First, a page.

Lest anyone think I've run out of beery things to chat about, let me explain that the recent dearth in postings was due in part to recovering from a pretty rough year with some time off spent in the forested wilds of northern Montana. And don't you worry - there's beer up there, too.
The ubiquitous Moose Drool aside, there is another brewery catering to the greater Kalispell-Whitefish-Polson megatropolis worth mentioning. Lang Creek Brewery (pictured above) is noted not so much for their pleasant but unamazing American takes on the pale, amber, blonde, and wheat beer styles, as they are for their claim as "America's most remote brewery." And, as rumor has it, the brewery's for sale. So, if you're an amateur pilot with a hankering for taking over a 13-barrel brewery and need some peace and quiet for that manifesto you've been meaning to write, Mr. Campbell might have a deal for you.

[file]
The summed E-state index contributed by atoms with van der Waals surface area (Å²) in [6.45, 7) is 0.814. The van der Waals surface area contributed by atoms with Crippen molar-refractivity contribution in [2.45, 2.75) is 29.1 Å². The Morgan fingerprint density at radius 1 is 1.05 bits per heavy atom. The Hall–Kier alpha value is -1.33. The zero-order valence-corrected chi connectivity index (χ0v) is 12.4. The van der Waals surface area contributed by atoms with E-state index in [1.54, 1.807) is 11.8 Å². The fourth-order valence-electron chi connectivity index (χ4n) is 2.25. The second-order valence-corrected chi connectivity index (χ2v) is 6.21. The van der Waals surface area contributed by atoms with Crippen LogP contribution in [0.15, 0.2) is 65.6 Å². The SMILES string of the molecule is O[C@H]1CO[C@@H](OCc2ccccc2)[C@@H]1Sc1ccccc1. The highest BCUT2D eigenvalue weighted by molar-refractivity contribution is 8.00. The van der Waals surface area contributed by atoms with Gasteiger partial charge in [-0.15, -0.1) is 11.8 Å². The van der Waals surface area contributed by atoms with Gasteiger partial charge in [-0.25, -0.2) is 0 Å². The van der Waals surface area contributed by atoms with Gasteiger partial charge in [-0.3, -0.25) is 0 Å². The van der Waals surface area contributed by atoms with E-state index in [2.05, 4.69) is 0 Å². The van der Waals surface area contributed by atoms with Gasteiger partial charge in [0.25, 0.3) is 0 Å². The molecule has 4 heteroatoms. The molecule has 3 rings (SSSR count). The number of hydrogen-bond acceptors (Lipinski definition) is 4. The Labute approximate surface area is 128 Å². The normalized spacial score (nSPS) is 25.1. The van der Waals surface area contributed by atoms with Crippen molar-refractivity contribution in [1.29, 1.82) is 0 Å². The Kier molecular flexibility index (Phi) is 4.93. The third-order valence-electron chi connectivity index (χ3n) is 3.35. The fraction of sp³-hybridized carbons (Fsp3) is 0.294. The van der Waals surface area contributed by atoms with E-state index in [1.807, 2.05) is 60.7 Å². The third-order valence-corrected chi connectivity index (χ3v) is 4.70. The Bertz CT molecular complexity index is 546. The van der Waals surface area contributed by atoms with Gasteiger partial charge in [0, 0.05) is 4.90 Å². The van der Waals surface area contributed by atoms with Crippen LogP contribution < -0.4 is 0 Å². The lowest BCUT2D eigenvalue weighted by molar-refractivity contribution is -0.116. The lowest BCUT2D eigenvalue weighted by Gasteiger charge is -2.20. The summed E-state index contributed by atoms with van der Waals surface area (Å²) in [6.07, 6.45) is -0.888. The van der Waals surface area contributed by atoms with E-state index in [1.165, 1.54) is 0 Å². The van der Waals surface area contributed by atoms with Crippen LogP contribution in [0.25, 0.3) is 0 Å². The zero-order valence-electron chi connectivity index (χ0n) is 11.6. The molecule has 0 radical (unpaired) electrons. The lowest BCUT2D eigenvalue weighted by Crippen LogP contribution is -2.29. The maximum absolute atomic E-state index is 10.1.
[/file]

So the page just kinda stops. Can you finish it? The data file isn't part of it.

On a side note... In what's perhaps the strangest regional twist on fruit-flavored beers, breweries in the glacier region of northern Montana seem quite drawn to the huckleberry (yes, as in "hound" or "Finn"). I can't speak highly of the addition, as in the beers I got to sample, the huckleberry addition was made in a juice form, post-fermentation and pasteurization. Ick. I did, however, read Jeff Sparrow's *wonderful* Wild Brews whilst soaking my toes in Flathead Lake, a phenomenal tome on the intricacies of brewing without the aid of brewer's yeast, so the concept of a huckleberry lambic was never far from my thoughts...